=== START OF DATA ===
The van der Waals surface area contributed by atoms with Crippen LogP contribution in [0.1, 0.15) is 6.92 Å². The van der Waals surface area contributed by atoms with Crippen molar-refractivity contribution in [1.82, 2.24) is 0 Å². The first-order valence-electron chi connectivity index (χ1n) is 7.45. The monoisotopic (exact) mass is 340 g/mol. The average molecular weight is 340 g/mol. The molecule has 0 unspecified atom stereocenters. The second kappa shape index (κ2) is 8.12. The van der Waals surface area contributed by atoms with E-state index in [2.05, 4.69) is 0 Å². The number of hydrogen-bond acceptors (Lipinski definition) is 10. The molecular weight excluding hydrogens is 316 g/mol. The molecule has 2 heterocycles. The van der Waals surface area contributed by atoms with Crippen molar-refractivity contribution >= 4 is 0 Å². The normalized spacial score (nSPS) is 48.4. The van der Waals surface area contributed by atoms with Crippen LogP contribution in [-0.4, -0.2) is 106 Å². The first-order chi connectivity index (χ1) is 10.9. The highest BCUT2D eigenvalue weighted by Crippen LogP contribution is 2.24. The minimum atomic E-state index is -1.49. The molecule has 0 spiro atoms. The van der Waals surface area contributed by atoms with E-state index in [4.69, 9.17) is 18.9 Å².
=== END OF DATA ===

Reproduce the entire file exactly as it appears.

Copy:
The van der Waals surface area contributed by atoms with Crippen LogP contribution in [0.1, 0.15) is 6.92 Å². The van der Waals surface area contributed by atoms with Crippen molar-refractivity contribution in [1.82, 2.24) is 0 Å². The first-order valence-electron chi connectivity index (χ1n) is 7.45. The monoisotopic (exact) mass is 340 g/mol. The average molecular weight is 340 g/mol. The molecule has 0 unspecified atom stereocenters. The second kappa shape index (κ2) is 8.12. The van der Waals surface area contributed by atoms with E-state index in [2.05, 4.69) is 0 Å². The number of hydrogen-bond acceptors (Lipinski definition) is 10. The molecular weight excluding hydrogens is 316 g/mol. The molecule has 2 heterocycles. The van der Waals surface area contributed by atoms with Crippen molar-refractivity contribution >= 4 is 0 Å². The normalized spacial score (nSPS) is 48.4. The van der Waals surface area contributed by atoms with Crippen LogP contribution in [-0.4, -0.2) is 106 Å². The first-order chi connectivity index (χ1) is 10.9. The highest BCUT2D eigenvalue weighted by Crippen LogP contribution is 2.24. The minimum atomic E-state index is -1.49. The molecule has 0 spiro atoms. The van der Waals surface area contributed by atoms with E-state index in [4.69, 9.17) is 18.9 Å².